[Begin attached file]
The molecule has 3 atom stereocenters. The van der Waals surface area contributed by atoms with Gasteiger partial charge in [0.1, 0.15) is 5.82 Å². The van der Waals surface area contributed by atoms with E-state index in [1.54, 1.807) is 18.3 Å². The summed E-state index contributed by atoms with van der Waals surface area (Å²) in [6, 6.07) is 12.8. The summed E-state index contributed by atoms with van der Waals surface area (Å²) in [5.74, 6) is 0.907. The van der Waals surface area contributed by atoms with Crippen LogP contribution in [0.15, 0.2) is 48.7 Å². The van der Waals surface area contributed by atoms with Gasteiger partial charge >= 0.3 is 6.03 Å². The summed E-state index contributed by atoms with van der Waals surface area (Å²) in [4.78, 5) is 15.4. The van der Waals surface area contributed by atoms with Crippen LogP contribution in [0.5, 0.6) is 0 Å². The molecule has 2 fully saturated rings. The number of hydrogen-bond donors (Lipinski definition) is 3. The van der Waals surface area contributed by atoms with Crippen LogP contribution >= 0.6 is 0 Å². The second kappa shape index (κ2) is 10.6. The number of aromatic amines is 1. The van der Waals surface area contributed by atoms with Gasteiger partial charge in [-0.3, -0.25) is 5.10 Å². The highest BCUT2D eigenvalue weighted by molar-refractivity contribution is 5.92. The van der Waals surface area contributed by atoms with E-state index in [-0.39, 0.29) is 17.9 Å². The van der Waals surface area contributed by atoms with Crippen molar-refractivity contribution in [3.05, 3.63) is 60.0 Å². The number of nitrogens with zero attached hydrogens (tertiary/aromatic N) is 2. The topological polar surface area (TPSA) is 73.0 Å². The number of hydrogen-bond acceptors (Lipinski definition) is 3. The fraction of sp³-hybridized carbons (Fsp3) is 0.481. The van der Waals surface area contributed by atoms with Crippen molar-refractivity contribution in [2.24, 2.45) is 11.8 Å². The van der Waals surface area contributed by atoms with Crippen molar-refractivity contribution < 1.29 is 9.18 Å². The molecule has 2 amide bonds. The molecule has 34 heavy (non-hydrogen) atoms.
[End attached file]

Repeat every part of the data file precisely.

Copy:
The molecule has 3 atom stereocenters. The van der Waals surface area contributed by atoms with Gasteiger partial charge in [0.1, 0.15) is 5.82 Å². The van der Waals surface area contributed by atoms with E-state index in [1.54, 1.807) is 18.3 Å². The summed E-state index contributed by atoms with van der Waals surface area (Å²) in [6, 6.07) is 12.8. The summed E-state index contributed by atoms with van der Waals surface area (Å²) in [5.74, 6) is 0.907. The van der Waals surface area contributed by atoms with Crippen LogP contribution in [0.15, 0.2) is 48.7 Å². The van der Waals surface area contributed by atoms with Gasteiger partial charge >= 0.3 is 6.03 Å². The summed E-state index contributed by atoms with van der Waals surface area (Å²) in [4.78, 5) is 15.4. The van der Waals surface area contributed by atoms with Crippen LogP contribution in [0.5, 0.6) is 0 Å². The molecule has 2 fully saturated rings. The number of hydrogen-bond donors (Lipinski definition) is 3. The van der Waals surface area contributed by atoms with Crippen LogP contribution >= 0.6 is 0 Å². The second kappa shape index (κ2) is 10.6. The number of aromatic amines is 1. The van der Waals surface area contributed by atoms with Gasteiger partial charge in [-0.3, -0.25) is 5.10 Å². The highest BCUT2D eigenvalue weighted by molar-refractivity contribution is 5.92. The van der Waals surface area contributed by atoms with E-state index in [-0.39, 0.29) is 17.9 Å². The van der Waals surface area contributed by atoms with Crippen molar-refractivity contribution in [3.05, 3.63) is 60.0 Å². The number of nitrogens with zero attached hydrogens (tertiary/aromatic N) is 2. The topological polar surface area (TPSA) is 73.0 Å². The number of hydrogen-bond acceptors (Lipinski definition) is 3. The fraction of sp³-hybridized carbons (Fsp3) is 0.481. The van der Waals surface area contributed by atoms with Crippen molar-refractivity contribution in [2.24, 2.45) is 11.8 Å². The van der Waals surface area contributed by atoms with Crippen molar-refractivity contribution < 1.29 is 9.18 Å². The molecule has 2 amide bonds. The molecule has 34 heavy (non-hydrogen) atoms.